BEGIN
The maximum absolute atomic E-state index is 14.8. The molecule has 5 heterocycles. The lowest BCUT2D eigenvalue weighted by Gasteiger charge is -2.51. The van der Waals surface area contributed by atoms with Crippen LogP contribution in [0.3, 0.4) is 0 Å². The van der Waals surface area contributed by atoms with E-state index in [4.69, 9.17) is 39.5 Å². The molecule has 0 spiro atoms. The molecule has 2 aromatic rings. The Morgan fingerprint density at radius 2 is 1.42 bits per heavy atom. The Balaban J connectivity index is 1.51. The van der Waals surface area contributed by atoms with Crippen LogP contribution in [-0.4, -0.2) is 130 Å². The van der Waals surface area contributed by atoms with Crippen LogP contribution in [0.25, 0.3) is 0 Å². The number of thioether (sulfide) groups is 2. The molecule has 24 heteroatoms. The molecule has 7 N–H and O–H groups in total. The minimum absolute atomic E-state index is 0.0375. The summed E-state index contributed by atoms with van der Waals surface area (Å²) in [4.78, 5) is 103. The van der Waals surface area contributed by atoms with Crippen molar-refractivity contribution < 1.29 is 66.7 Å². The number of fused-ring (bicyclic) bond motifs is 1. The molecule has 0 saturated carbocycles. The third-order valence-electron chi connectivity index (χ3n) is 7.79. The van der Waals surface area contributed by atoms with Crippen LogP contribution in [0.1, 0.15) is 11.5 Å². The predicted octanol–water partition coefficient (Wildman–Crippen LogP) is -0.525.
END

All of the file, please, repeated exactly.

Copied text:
The maximum absolute atomic E-state index is 14.8. The molecule has 5 heterocycles. The lowest BCUT2D eigenvalue weighted by Gasteiger charge is -2.51. The van der Waals surface area contributed by atoms with Crippen LogP contribution in [0.3, 0.4) is 0 Å². The van der Waals surface area contributed by atoms with E-state index in [4.69, 9.17) is 39.5 Å². The molecule has 0 spiro atoms. The molecule has 2 aromatic rings. The Morgan fingerprint density at radius 2 is 1.42 bits per heavy atom. The Balaban J connectivity index is 1.51. The van der Waals surface area contributed by atoms with Crippen LogP contribution in [-0.4, -0.2) is 130 Å². The van der Waals surface area contributed by atoms with Crippen LogP contribution in [0.25, 0.3) is 0 Å². The number of thioether (sulfide) groups is 2. The molecule has 24 heteroatoms. The molecule has 7 N–H and O–H groups in total. The minimum absolute atomic E-state index is 0.0375. The summed E-state index contributed by atoms with van der Waals surface area (Å²) in [4.78, 5) is 103. The van der Waals surface area contributed by atoms with Crippen molar-refractivity contribution < 1.29 is 66.7 Å². The number of fused-ring (bicyclic) bond motifs is 1. The molecule has 0 saturated carbocycles. The third-order valence-electron chi connectivity index (χ3n) is 7.79. The van der Waals surface area contributed by atoms with Crippen LogP contribution in [0.1, 0.15) is 11.5 Å². The predicted octanol–water partition coefficient (Wildman–Crippen LogP) is -0.525.